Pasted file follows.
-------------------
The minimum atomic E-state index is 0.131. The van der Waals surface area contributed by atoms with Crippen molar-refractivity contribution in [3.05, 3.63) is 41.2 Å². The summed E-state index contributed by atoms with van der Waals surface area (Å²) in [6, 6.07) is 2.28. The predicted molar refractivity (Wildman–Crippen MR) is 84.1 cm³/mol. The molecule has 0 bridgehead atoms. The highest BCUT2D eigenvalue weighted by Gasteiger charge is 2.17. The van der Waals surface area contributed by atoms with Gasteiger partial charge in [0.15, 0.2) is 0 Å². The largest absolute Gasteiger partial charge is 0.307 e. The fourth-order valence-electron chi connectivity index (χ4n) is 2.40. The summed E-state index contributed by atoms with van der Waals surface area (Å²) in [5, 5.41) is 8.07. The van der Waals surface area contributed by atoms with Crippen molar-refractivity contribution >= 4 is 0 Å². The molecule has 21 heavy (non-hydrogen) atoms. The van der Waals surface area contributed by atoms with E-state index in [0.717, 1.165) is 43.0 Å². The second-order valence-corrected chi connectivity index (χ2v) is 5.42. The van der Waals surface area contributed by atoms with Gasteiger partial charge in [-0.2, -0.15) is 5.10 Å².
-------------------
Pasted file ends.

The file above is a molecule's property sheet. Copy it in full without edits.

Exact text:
The minimum atomic E-state index is 0.131. The van der Waals surface area contributed by atoms with Crippen molar-refractivity contribution in [3.05, 3.63) is 41.2 Å². The summed E-state index contributed by atoms with van der Waals surface area (Å²) in [6, 6.07) is 2.28. The predicted molar refractivity (Wildman–Crippen MR) is 84.1 cm³/mol. The molecule has 0 bridgehead atoms. The highest BCUT2D eigenvalue weighted by Gasteiger charge is 2.17. The van der Waals surface area contributed by atoms with Gasteiger partial charge in [0.15, 0.2) is 0 Å². The largest absolute Gasteiger partial charge is 0.307 e. The fourth-order valence-electron chi connectivity index (χ4n) is 2.40. The summed E-state index contributed by atoms with van der Waals surface area (Å²) in [5, 5.41) is 8.07. The van der Waals surface area contributed by atoms with Crippen molar-refractivity contribution >= 4 is 0 Å². The molecule has 21 heavy (non-hydrogen) atoms. The van der Waals surface area contributed by atoms with E-state index in [0.717, 1.165) is 43.0 Å². The second-order valence-corrected chi connectivity index (χ2v) is 5.42. The van der Waals surface area contributed by atoms with Gasteiger partial charge in [-0.2, -0.15) is 5.10 Å².